Kesha's Dismissal of Her California Lawsuit Isn't the End of Anything

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Kesha attends the 2016 Billboard Music Awards at T-Mobile Arena on May 22, 2016 in Las Vegas.

In fact, news that she's recorded an album of new music means it's just the beginning.

The announcement yesterday that Kesha had voluntarily dismissed her lawsuit in California against producer Dr. Luke, who signed the singer in 2005, came as a surprise to many who have closely followed the nearly two-year legal battle. But her dismissal of the case -- which alleged physical, sexual and verbal abuse against Luke and sought to terminate Kesha's contracts with Luke's companies -- does not mean Kesha is surrendering; simply that she's focusing on New York, where the dispute has been centered for over a year, instead of California.

The reason for Kesha dropping the case and shifting her legal strategy to the East Coast is because of her deal with Kemosabe Records, which stipulates all contractual issues be litigated in New York, where Luke is simultaneously suing Kesha for breach of contract and defamation. Because of that clause, a California judge paused Kesha's suit there in June 2015, ruling that because the singer was seeking to void her contracts as a result of her allegations, the New York-based contractual lawsuit should proceed first.

More surprising than Kesha's dismissal of the California-based suit is the statement her attorney, Daniel M. Petrocelli, issued yesterday, saying Kesha is looking to jumpstart her career, which has remained in stasis since she first accused Luke of abuse. "Kesha is focused on getting back to work and has delivered 28 new songs to the record label," he said. "We have conveyed to Sony Music and the label Kesha’s strong desire to release her next album and single as soon as possible."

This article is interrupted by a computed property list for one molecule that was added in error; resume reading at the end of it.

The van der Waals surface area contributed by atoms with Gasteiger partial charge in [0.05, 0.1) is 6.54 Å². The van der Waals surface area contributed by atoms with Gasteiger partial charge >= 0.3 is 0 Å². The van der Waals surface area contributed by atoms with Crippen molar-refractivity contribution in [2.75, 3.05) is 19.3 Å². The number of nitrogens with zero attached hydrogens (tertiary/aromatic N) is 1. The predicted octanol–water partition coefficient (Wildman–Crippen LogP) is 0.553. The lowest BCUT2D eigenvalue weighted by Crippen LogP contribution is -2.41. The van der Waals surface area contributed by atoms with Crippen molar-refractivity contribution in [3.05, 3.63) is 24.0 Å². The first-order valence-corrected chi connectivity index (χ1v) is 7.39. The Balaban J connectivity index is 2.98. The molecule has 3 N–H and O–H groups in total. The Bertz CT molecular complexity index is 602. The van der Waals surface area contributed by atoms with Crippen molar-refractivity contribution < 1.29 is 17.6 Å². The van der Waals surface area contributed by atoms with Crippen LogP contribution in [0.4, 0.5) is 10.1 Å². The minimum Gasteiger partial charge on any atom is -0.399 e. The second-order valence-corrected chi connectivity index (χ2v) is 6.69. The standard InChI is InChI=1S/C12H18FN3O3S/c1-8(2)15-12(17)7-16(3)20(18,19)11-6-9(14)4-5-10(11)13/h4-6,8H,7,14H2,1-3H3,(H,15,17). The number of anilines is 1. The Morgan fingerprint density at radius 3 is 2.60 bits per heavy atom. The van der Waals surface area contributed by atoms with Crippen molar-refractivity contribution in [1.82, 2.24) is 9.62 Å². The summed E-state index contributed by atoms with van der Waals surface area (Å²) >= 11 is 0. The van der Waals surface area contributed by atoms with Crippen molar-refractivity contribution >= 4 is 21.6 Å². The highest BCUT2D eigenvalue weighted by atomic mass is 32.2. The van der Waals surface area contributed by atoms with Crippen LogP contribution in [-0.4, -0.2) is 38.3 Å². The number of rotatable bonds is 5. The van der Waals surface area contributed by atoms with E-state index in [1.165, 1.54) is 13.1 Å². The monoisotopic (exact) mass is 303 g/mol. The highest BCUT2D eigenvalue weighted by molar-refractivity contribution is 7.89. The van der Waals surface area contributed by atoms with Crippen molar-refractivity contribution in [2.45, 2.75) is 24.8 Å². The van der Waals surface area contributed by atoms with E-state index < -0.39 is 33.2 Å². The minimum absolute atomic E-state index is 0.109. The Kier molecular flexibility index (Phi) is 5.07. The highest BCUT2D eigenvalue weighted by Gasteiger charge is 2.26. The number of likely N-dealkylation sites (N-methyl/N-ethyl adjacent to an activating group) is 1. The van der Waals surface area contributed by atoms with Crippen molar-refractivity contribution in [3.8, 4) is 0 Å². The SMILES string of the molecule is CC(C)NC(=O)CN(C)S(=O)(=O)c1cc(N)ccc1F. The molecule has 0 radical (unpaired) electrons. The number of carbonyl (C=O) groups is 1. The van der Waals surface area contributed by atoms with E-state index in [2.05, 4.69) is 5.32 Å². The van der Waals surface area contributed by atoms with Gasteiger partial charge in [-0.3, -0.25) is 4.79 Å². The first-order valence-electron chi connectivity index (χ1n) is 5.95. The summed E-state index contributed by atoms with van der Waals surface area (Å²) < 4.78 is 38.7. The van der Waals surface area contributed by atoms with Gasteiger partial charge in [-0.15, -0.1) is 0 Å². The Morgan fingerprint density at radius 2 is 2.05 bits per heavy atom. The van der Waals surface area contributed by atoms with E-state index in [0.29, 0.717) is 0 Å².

That's a big step for Kesha and indicates a willingness to get on with her career despite the ongoing litigation. In New York, the singer is still appealing a Feb. 19 ruling by New York Supreme Court Justice Shirley Kornreich denying an injunction that would have allowed her to record outside of Dr. Luke's purview as well as a claim that her contracts are void. The producer is continuing to pursue defamation and breach of contract claims.

That means that until the appellate court weighs in, at the very least, Kesha's new music will be released through RCA/Kemosabe, even if Sony has promised to allow her to record without Dr. Luke's direct involvement (though his companies would still benefit).

After the September injunction was denied on Feb. 19, dance producer Zedd reached out to Kesha on Twitter offering his production services, and by late March Kesha had announced on Instagram that she was back to writing songs. A surprise appearance alongside Zedd at Coachella on April 17 followed, preceding the release of the duo's collab "True Colors" on April 29. That song, released via Interscope (Zedd's label), RCA and Kemosabe with Dr. Luke signing off on the release, was her first new material released via Luke's label in years.

Still, her dismissal of the California case does not mean Kesha is giving up on that particular suit; because of the motion filed by Petrocelli, the claims can still be pursued at a later date. Indeed, in May her attorneys expressed interest in reviving them.

"If Kesha is voluntarily dismissing her claims in the California case, it is because she has no chance of winning them," Dr. Luke's attorney Christine Lepera said in a statement released yesterday. "Earlier this year, she lost her meritless counterclaims against Dr. Luke in the New York action. Recently, the California Court invited Dr. Luke and the other defendants to move to dismiss Kesha’s claims in that action. Kesha never should have brought her false and meritless claims against Dr. Luke in any court. Dr. Luke’s defamation and other claims against Kesha are still proceeding."

If the New York case proceeds to trial without a settlement, as currently appears likely, it wouldn't begin until next year at the earliest, and the dismissal of the California claims changes little. But by delivering new songs to her label, both sides will have an interest in seeing it succeed despite the ongoing litigation. As Kesha said in a Tweet yesterday, "My fight continues. I need to get my music out. I am continuing to fight for my rights in New York. Thank you for all your support."


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